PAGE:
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<<First Name>>, please pray for Ukraine!

These are some of my thoughts at the beginning of week 8 of the war. Follow my Facebook for more frequent updates. Below is a picture of some of the more than 220 refugees that have staying in our church building.

A Day of Death in Ukraine

Today is Good Friday in much of the world, though we celebrate next week here in Ukraine. It is a day of death. Moreover, yesterday marked the beginning of the eighth week of the war. 50 days of death. Beyond the thousands already killed in Ukraine, I've learned of a number of deaths and terminal illnesses recently of those I know personally. And I preached on death the week before last. So with death on my mind, I decided to share these reflections.

I'd been receiving emails from the US consulate since January 2022 "suggesting" and then "strongly urging" me to leave Ukraine in light of the potential of a Russian attack. Right up until Feb. 24 when the bombs started falling, I, like the majority of Ukrainians, did not believe that it was likely to happen—though I knew it was a possibility.

There was a good deal of noise a week or so before the war actually did begin. Supposedly, everything was going to begin on February 16. Of course, we're not big on punctuality over in this part of the world, so it started a week later.

Nevertheless, on the evening of Feb. 15, I was praying and meditating on this very real possibility.

I was also receiving many generous offers from friends across Europe to host our family as guests "until things blow over", friends with the best of intentions urging us to leave. My wife and I had and would yet discuss this and come to a solid position that we are not leaving our home, but will remain and serve the people here. Some have asked what the process of making this decision was like.

I wrote a short list of conclusions on the night of February 15th, the eve of the supposed beginning of the war. They are as follows:

1. We are all going to die eventually.

2. It will happen sooner than we want it to and will be awful no matter what.

3. From time to time (through pandemics, wars, etc.) we are reminded that death is immanent, universal and inescapable. Even when we forget, this is still the case.

4. We can either invest our life for Christ in the short time we have or attempt to store it up at any cost—and find everything that was stored up is left for nothing in the end. "Every man dies. Not every man really lives." (William Wallace in "Braveheart".)

5. As the poem by lifelong missionary C.T. Studd says: "Only one life, t'will soon be past. Only what's done for Christ will last. And as I am dying how happy I'll be if the lamp of my life has been burned out for Thee."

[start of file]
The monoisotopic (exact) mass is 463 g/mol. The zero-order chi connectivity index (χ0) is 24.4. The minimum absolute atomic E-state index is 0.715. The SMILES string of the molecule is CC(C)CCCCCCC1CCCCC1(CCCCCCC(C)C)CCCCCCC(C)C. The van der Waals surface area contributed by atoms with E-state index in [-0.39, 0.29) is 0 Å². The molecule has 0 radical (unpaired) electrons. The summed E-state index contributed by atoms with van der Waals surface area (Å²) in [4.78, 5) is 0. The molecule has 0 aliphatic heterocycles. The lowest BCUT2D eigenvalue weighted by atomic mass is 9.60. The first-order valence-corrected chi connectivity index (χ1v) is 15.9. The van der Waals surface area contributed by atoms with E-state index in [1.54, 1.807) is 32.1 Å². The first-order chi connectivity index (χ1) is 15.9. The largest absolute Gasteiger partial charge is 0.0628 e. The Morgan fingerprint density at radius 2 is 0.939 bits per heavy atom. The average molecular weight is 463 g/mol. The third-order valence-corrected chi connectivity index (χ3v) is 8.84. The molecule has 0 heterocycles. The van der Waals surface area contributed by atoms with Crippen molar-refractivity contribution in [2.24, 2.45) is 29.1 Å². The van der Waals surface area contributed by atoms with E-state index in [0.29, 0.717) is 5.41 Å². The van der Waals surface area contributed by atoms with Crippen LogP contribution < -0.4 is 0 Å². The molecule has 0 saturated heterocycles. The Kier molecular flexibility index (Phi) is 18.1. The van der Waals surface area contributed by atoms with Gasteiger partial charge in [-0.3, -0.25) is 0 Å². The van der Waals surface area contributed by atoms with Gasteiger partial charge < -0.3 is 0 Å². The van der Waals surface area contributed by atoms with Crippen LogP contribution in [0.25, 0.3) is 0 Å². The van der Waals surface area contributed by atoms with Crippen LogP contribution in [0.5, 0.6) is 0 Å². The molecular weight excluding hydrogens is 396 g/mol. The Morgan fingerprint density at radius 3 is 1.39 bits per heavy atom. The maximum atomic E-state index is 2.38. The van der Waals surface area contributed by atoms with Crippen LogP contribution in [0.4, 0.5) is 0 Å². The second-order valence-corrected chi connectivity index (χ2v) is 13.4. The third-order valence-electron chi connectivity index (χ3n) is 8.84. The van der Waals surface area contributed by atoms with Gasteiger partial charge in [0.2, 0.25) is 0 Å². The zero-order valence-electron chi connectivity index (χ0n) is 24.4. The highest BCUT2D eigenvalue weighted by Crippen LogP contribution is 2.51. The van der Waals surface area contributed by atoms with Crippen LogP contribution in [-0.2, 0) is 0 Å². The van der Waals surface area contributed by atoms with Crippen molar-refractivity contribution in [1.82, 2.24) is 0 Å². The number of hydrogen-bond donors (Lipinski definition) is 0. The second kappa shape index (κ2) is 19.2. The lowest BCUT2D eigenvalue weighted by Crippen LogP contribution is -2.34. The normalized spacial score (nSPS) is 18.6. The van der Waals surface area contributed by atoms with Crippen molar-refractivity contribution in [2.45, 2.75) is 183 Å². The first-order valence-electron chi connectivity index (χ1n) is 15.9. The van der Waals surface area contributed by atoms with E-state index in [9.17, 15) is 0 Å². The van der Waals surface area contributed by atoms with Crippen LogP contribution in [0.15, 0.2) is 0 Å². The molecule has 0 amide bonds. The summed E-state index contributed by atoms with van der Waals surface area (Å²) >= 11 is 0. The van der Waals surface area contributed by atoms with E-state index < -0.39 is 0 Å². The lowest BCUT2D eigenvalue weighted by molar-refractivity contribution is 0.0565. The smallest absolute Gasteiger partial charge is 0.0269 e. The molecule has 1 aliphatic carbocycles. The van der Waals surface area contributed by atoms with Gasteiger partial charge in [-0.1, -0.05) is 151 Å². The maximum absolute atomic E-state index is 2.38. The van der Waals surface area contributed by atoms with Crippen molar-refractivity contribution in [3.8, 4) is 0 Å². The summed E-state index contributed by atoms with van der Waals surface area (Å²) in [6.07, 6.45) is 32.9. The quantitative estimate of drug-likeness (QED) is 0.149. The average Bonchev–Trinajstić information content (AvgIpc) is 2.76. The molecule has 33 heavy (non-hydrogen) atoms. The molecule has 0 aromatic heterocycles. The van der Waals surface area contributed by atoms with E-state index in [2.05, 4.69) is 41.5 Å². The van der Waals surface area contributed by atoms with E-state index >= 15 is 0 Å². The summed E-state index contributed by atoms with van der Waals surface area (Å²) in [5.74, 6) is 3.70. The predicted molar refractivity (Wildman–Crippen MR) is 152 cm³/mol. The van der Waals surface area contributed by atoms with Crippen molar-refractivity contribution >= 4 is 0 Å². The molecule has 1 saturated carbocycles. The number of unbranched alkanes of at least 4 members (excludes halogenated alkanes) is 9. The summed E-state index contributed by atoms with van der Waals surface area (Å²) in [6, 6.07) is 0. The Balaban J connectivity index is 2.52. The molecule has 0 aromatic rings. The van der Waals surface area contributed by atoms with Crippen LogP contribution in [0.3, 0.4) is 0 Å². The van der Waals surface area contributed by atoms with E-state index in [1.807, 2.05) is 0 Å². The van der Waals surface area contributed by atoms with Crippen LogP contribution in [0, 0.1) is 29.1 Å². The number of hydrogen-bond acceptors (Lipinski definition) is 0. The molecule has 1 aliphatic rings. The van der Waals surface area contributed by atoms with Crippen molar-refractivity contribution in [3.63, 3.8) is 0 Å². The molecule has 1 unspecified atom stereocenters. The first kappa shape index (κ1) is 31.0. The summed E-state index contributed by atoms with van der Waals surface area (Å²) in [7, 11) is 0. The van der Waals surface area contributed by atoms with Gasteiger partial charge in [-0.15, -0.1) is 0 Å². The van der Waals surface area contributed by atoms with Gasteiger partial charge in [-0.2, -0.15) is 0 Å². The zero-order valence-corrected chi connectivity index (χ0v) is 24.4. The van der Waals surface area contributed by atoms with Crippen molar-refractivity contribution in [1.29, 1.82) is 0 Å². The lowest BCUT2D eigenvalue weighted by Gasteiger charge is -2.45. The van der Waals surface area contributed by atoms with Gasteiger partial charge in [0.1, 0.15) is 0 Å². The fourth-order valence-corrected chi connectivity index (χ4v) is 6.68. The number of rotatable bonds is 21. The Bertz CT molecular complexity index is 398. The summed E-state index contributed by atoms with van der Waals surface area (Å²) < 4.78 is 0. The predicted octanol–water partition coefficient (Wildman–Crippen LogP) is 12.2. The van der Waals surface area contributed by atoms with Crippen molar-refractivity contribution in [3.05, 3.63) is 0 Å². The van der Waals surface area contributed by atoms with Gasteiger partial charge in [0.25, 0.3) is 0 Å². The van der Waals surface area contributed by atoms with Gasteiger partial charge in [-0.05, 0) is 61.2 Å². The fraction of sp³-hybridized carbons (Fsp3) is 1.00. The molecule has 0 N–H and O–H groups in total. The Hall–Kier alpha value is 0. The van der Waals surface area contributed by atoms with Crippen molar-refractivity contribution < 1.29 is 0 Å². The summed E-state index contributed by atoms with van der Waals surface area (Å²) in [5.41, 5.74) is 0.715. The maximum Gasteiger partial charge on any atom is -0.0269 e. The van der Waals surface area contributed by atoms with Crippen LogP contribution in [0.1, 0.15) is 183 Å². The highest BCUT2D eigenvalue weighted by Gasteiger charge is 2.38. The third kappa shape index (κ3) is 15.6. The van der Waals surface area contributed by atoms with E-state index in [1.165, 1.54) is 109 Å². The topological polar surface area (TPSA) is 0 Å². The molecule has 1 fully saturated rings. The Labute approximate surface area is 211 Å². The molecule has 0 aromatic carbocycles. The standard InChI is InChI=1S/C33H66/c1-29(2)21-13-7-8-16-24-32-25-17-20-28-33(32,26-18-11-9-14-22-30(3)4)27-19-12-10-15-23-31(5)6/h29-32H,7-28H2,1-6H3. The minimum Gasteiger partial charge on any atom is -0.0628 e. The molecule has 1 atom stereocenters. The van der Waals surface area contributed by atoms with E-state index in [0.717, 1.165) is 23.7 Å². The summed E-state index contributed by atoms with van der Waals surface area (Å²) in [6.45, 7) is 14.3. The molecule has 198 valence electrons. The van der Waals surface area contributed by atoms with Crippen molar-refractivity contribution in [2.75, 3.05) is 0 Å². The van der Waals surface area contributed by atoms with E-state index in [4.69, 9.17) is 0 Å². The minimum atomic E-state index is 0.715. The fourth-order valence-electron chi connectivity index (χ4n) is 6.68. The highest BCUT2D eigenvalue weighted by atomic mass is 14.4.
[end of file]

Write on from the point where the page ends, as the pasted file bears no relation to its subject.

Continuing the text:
6. There is a story (urban legend?) that when the Moravians sent missionaries out, the missionaries took their belongings with them in coffins, signifying that they were committed to their mission field unto the death. Whether true or not, the principle is sound: "If God calls you to a place, be ready to bury your bones there," (my sending church pastor, Bill Goodrich).

7. We serve a God who conquered death. "Oh death, where is your sting?" "Death is swallowed up in victory in Christ Jesus." (1 Cor. 15)

8. We are grateful for all those who have offered our family hospitality and refuge should the need arise.

9. We will be staying put where God has called us until the bombs come falling at our doorstep. Our hope cannot be defeated.

Even as I send this, I feel that it sounds too bold. Thankfully, we have gone 51 days without a single bombing on our city—and we're praying it stays that way. The closest rocket fell some 25 km (15 mi.) from our house. Some friends have used words like "hero," "legend," "inspiration"—I don't feel I'm any of those things. My friend who is a pastor in a city being heavily bombed that still remains there to serve those who cannot leave, even after his whole church evacuated—he's a hero. My friend who is a pastor in what is now a Russian-occupied city who stays to serve his people despite having been held in captivity and interrogated by Russian soldiers for 7 days—he's a legend

If it were not for my wife with a will of steel to stay and serve, if it were not for the fact that our city is where it is within Ukraine, if it were not for the fact that my kids are teens and actually helping to serve refugees at this stage—things could've played out differently. As a friend of mine and fellow pastor here in Ukraine has rightly said, "There are no 'right moves' in this." The only right move is always to seek Christ and follow what He says no matter what. He simply put us in this place at this time for His purposes.

Now you know the story.

I suppose in sharing these reflections it is my hope that, wherever God leads you, you will spend yourself for His glory as He spent Himself for us on Good Friday. As Jim Elliot (martyred missionary) once wrote: "Wherever you are, be all there! Live to the hilt every situation you believe to be the will of God."

Prayer Requests:
  • Pray that God's justice and victory would shine forth soon! Pray that he would crush the evil of arrogant and bloodthirsty men!
  • Pray for God's comfort and hope for all those Ukrainians who are suffering now—some from unimaginable horrors. 
  • Pray that world leaders would be bold and resolute in calling this war what it is: genocide, and in taking decisive steps necessary to defeat Putin.
  • Pray that God will bring new life out of the ashes, as the resurrection reminds us that He always does. May many come to Him in this time! 
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    Horizon Ministries
    7702 Indian Lake rd.
    Indianapolis, IN 46236

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